Alpha Magnetic Spectrometer (AMS). Source
Some new evidence has come out of the International Space Station. The Alpha Magnetic Spectrometer (AMS), a $2 billion piece of equipment, has been detecting cosmic rays for the past 18 months and has seen some pretty interesting things. From 25 billion cosmic rays, the AMS has noticed a "sharp" drop off of positron emissions. Positrons, the antimatter equivalent of electrons, are theoretically created when cosmic rays hit particles of dark matter, but at a certain energy level, cosmic rays would become powerful enough to begin creating more exotic particles when interacting with dark matter, thus creating the sharp drop off in positron emissions. If dark matter didn't exist, there would be a gradual drop off.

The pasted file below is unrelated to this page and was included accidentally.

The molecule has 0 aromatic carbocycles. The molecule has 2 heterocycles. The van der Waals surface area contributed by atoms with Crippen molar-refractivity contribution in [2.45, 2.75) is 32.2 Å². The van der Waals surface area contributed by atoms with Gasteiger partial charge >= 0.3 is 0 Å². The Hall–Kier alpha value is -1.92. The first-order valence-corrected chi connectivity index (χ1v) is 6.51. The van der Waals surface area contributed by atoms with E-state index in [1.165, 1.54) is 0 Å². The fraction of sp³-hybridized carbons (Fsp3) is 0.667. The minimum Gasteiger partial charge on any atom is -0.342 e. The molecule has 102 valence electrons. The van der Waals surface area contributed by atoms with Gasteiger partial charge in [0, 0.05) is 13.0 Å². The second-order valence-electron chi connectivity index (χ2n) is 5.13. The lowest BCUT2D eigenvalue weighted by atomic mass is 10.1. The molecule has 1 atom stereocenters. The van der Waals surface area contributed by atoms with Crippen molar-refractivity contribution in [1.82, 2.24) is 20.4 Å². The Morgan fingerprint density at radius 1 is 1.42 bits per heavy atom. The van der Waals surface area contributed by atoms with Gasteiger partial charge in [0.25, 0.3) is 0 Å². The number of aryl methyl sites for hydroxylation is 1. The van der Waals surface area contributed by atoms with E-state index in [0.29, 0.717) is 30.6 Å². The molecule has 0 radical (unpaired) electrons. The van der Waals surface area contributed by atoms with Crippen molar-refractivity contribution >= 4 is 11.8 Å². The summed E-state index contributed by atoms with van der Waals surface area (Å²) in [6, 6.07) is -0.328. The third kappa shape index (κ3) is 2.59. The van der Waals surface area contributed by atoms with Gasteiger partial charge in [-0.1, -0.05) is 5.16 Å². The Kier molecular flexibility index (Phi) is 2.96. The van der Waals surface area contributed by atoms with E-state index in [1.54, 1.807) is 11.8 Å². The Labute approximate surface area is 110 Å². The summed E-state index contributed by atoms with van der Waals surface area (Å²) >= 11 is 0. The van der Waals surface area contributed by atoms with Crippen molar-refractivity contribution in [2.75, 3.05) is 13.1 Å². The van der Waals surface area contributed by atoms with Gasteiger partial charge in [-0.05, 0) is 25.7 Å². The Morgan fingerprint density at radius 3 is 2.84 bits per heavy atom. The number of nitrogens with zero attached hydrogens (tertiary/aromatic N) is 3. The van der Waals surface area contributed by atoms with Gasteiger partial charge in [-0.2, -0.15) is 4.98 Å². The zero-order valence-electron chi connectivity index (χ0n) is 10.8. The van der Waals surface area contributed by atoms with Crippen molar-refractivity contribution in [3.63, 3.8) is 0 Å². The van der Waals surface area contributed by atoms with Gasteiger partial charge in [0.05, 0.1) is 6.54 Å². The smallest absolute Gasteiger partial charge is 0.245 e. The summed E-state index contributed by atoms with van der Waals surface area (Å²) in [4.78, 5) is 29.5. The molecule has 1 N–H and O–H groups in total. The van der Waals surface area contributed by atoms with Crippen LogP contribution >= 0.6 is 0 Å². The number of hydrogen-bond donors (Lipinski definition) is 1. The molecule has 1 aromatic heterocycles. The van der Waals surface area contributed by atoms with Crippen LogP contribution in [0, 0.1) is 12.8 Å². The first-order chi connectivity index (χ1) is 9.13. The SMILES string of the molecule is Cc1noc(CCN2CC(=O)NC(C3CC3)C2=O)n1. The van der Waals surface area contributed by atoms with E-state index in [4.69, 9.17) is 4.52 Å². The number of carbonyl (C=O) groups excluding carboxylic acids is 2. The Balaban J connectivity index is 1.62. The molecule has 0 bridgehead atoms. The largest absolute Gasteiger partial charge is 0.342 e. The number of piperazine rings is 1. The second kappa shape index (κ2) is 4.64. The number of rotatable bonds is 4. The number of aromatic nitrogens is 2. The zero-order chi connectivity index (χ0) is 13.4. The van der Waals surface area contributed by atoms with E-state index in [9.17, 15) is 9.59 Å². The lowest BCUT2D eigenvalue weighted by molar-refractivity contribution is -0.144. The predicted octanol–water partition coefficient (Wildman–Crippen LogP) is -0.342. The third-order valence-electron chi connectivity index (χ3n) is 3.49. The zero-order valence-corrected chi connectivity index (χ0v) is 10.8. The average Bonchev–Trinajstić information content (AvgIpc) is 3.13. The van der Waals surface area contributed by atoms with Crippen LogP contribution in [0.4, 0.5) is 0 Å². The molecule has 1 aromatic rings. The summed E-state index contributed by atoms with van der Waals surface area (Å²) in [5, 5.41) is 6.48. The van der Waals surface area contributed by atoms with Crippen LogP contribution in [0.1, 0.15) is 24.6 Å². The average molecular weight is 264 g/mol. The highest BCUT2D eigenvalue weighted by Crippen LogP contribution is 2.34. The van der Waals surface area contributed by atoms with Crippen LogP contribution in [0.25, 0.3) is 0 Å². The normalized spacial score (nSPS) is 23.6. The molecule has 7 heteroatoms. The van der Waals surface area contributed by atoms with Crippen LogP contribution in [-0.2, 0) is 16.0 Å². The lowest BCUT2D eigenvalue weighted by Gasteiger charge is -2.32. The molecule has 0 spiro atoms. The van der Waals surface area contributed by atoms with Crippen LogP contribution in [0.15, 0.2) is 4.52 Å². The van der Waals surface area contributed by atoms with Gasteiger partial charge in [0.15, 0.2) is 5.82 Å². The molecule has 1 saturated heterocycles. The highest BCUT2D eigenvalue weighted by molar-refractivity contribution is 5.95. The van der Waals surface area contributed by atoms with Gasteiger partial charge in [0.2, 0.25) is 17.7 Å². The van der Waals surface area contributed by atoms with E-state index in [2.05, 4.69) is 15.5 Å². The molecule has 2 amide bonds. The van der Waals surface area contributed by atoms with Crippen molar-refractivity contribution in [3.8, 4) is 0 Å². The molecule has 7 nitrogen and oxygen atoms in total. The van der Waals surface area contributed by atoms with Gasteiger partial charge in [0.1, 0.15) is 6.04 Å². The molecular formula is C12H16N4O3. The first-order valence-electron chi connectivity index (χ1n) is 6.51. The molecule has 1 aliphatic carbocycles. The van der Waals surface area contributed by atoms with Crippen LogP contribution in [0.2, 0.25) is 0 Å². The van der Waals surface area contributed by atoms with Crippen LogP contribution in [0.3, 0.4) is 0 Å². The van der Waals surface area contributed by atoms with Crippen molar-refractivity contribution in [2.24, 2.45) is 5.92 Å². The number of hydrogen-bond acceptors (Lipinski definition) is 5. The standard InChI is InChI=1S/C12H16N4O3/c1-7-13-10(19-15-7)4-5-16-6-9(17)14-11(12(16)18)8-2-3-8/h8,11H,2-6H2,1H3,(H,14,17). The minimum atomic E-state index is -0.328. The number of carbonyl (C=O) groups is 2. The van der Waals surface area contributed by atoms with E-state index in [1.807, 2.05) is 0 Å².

While this new information indicates that dark matter may exist, there are still other explanations for these results, such as pulsar emissions.
For more information, check out this article.